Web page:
In our family, some days we get back in our pjs after church, take naps, and stay home, or we walk to a pond with a picnic of pb&j sandwiches. We play Uno and laugh at the four-year-old’s precocious strategy, or read a book that is neither for school nor work — no hard and fast rules, just soft and peaceful days. Those are the days when we accept the gift. But some other weeks we miss it entirely after we get home from worship, either because we failed to plan or because we yielded to the pressure of what seemed  urgent around us, and we didn’t drop our burdens long enough to have our hands free for receiving the gift.

How can we as the Church better receive the gift of Sabbath? What makes the Sabbath more than a day off from going in to the office? How do we determine what is okay to include and from what to abstain?  Here are some suggestions from my family’s efforts over the past several years.

The most essential first step is going to church to worship. No one can fully explain in short form the necessity of worshiping God with sisters and brothers: singing praises together, offering prayers of thanks, petition, and lament, sharing Holy Communion, reaffirming our beliefs together, and listening to the music and the silence. We need communal reminders of our reliance on God and the joy of intimacy with God.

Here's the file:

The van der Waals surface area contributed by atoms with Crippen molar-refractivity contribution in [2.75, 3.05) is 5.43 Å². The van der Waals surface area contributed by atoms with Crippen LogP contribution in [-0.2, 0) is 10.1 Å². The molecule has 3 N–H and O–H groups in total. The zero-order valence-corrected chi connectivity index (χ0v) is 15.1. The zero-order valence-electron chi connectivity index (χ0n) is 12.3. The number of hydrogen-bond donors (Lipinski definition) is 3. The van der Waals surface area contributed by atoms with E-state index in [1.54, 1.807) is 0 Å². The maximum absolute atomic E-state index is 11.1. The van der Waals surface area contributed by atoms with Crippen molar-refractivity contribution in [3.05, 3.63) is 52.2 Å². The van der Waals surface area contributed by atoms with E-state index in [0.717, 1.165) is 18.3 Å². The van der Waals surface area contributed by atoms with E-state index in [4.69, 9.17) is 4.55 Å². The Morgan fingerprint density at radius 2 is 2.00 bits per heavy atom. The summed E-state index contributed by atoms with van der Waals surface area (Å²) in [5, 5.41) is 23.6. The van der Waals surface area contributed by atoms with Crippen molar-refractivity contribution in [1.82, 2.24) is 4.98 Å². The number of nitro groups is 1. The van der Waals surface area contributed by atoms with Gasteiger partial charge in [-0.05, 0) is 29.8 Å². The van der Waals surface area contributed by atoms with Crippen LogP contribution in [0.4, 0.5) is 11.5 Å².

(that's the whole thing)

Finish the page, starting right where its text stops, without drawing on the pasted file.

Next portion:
Start small. Make church attendance a priority, and then choose something that brings you joy. Your Sabbath may not be the same as mine, and that’s okay. Try first setting aside the morning for worship, then half the day, and work up to the full day for life-giving worship and rest.

Lower the requirements. This is one way the Sabbath is not like Thanksgiving. No one has to cook Grandmother’s biscuits or Dad’s favorite casserole. Lunch can be crackers and cheese and grapes, eaten on paper plates, with no dishes to wash. You can make cookies with the lonely neighbor next door or take your niece to brunch.